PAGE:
Judgments by source should go alongside judgments by merit

Sometimes in social justice discourse, people evaluate arguments based on the person who is making them. For example, if a person argues that racism is not much of a problem today, and that person is white, we might choose to disregard that argument.

Many critics think this leads to an incoherent epistemology.  I emphatically disagree. Fallacies be damned, there are many practical reasons to care who is making an argument.

On the other hand, I have certainly observed some… excesses. For example, in some cases, a person is assumed to be white, cis, male, heterosexual, based on the thing they were arguing for.  In some cases, this assumption turns out to be incorrect, which creates a whole distraction.  I will not comment on whether this pattern is common or uncommon, but instead outline an approach that people should be taking instead.


Ad hominem, and Argument from authority

“Ad hominem” and “argument from authority” are two classical logical fallacies, for good reason. Ad hominem means rejecting an argument based on the person making it; Argument from authority means accepting an argument based on the person making it.

The fact of the matter is that a valid argument is a valid argument, no matter where it comes from. If a computer generated a bunch of random strings of words, and one of them was a valid argument, it would still be valid. If an expert argues with bullshit, it’s still bullshit. You have to judge arguments based on their own merits, regardless of the source.

Why you should care about the source

That said, when I got good at spotting logical fallacies, I came to a cynical conclusion. No one can argue for shit! If you judged every argument on merits, you would be convinced by nothing, because meritable arguments hardly exist at all. Being convinced by nothing is not actually a desirable outcome for someone who is trying to be rational.

When people attempt to make arguments, they often simply make assertions based on impressions based on personal experiences. (Hint: this is how I often argue too!)  When I believe an argument, it’s based on a large degree of trust that they had relevant personal experiences, and formed proper impressions based on them. Probabilistically, if a black person has some observations about how black people are treated in this country, they are more likely to have gotten closer to the truth than my own impressions. Probabilistically.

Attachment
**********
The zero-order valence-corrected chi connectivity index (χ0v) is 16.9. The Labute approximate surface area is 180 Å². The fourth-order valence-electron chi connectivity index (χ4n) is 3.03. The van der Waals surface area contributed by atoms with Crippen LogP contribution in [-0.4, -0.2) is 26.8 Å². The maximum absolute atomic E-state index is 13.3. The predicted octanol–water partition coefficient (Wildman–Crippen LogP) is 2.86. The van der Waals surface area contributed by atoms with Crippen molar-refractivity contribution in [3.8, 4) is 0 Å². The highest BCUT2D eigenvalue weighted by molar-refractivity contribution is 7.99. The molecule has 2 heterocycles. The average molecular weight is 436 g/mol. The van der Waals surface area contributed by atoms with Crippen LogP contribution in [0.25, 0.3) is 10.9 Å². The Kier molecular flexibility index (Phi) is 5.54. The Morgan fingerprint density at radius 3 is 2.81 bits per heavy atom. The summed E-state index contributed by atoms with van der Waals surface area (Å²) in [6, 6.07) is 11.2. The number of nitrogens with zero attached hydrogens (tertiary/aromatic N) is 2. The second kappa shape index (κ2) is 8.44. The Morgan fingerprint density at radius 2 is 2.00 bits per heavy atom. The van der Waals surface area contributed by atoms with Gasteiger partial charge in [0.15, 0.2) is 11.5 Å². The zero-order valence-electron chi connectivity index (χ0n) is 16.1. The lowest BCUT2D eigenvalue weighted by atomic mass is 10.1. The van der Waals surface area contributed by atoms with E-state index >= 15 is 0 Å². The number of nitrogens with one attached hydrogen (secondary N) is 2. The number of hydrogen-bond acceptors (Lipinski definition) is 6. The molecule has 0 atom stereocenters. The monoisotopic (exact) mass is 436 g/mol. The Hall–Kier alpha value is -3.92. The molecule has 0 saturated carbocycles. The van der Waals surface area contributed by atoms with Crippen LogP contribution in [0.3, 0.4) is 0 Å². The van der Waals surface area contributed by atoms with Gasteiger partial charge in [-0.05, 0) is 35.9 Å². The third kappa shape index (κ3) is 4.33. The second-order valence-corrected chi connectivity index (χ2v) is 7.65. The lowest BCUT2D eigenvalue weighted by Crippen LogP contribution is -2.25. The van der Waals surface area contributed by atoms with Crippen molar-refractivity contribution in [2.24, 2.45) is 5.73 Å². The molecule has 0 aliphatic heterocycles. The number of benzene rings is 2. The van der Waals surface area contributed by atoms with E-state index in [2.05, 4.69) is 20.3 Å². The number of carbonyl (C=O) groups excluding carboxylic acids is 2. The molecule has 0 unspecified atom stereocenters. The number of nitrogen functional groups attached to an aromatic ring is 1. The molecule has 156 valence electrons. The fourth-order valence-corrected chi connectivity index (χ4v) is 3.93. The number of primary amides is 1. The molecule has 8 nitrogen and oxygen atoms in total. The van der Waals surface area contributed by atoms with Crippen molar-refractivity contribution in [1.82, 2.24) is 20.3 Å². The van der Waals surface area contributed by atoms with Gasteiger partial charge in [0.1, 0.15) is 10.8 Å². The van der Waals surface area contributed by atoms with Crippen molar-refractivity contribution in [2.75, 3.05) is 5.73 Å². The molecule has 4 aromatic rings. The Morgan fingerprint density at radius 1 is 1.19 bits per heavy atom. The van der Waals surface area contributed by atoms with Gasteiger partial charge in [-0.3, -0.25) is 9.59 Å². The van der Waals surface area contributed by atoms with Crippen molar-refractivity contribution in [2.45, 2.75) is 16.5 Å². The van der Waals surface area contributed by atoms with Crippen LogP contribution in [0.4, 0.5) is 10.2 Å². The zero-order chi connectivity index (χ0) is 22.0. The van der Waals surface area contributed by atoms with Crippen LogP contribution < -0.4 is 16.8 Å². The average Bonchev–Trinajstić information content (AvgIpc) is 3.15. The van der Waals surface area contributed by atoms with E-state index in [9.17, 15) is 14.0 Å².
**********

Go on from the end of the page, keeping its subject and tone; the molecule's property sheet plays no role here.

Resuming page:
Also, every argument has unknown unknowns. Proper consideration of an issue requires proper consideration of all the relevant facts and arguments.  If you haven’t heard all the relevant facts and arguments, it doesn’t matter how reasonable you are, or how many fallacies you’ve avoided, because you won’t even know what you’re missing.  It’s good to listen to people who have extensive personal experience on a subject, since it means they’ve had a long time to encounter relevant facts.

Practical considerations

In my very first example, I said we might disregard a person’s argument because they’re white.  I want to emphasize how reasonable and practical it is to disregard some people’s arguments.  I reiterate: most people can’t argue for shit.  Time spent arguing with people who can’t argue for shit is time you could have spent on better arguments.  It’s not as if arguments on the internet are in short supply.  You could also have spent that time looking at photos of cats.  That’s your call to make.

But, but, if you don’t want to argue with terrible people, you don’t need to justify yourself with assumptions about the terrible person’s ethnicity. It can be tempting to play the game, “which one of these commenters is the white dude?” and you’d probably win a lot too. But if I may ask, what purpose does it serve? If you already think an argument is bad before knowing who made the argument, aren’t you already done? You’ve already won! By playing the assumption game, you risk losing it, which can draw attention away from your overall victory.

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